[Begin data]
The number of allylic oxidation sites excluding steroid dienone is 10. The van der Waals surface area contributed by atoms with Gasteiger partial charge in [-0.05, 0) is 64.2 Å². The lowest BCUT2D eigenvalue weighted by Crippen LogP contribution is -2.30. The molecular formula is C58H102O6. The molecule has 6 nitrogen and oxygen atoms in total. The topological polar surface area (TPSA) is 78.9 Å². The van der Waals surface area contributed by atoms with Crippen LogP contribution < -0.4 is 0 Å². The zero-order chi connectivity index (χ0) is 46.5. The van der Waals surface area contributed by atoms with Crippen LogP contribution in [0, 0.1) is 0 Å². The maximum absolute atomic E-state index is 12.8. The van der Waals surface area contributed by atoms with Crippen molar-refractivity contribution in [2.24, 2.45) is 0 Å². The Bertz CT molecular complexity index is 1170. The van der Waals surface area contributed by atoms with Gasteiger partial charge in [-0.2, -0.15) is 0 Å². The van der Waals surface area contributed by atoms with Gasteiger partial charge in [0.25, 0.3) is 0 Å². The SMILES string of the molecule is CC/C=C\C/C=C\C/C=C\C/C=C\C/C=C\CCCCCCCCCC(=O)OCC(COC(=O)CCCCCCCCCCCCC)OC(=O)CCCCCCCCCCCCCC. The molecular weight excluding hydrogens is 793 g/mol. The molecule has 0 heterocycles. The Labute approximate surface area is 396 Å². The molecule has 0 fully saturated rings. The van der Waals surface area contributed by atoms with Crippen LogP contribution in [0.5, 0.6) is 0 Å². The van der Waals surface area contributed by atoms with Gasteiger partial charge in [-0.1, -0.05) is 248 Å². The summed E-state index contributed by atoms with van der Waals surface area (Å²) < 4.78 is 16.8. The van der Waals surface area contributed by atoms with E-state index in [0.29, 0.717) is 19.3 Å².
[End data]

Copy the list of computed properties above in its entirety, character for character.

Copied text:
The number of allylic oxidation sites excluding steroid dienone is 10. The van der Waals surface area contributed by atoms with Gasteiger partial charge in [-0.05, 0) is 64.2 Å². The lowest BCUT2D eigenvalue weighted by Crippen LogP contribution is -2.30. The molecular formula is C58H102O6. The molecule has 6 nitrogen and oxygen atoms in total. The topological polar surface area (TPSA) is 78.9 Å². The van der Waals surface area contributed by atoms with Crippen LogP contribution < -0.4 is 0 Å². The zero-order chi connectivity index (χ0) is 46.5. The van der Waals surface area contributed by atoms with Crippen LogP contribution in [0, 0.1) is 0 Å². The maximum absolute atomic E-state index is 12.8. The van der Waals surface area contributed by atoms with Crippen molar-refractivity contribution in [2.24, 2.45) is 0 Å². The Bertz CT molecular complexity index is 1170. The van der Waals surface area contributed by atoms with Gasteiger partial charge in [-0.2, -0.15) is 0 Å². The van der Waals surface area contributed by atoms with Gasteiger partial charge in [0.25, 0.3) is 0 Å². The SMILES string of the molecule is CC/C=C\C/C=C\C/C=C\C/C=C\C/C=C\CCCCCCCCCC(=O)OCC(COC(=O)CCCCCCCCCCCCC)OC(=O)CCCCCCCCCCCCCC. The molecular weight excluding hydrogens is 793 g/mol. The molecule has 0 heterocycles. The Labute approximate surface area is 396 Å². The molecule has 0 fully saturated rings. The van der Waals surface area contributed by atoms with Crippen LogP contribution in [0.5, 0.6) is 0 Å². The van der Waals surface area contributed by atoms with Gasteiger partial charge in [-0.1, -0.05) is 248 Å². The summed E-state index contributed by atoms with van der Waals surface area (Å²) < 4.78 is 16.8. The van der Waals surface area contributed by atoms with E-state index in [0.29, 0.717) is 19.3 Å².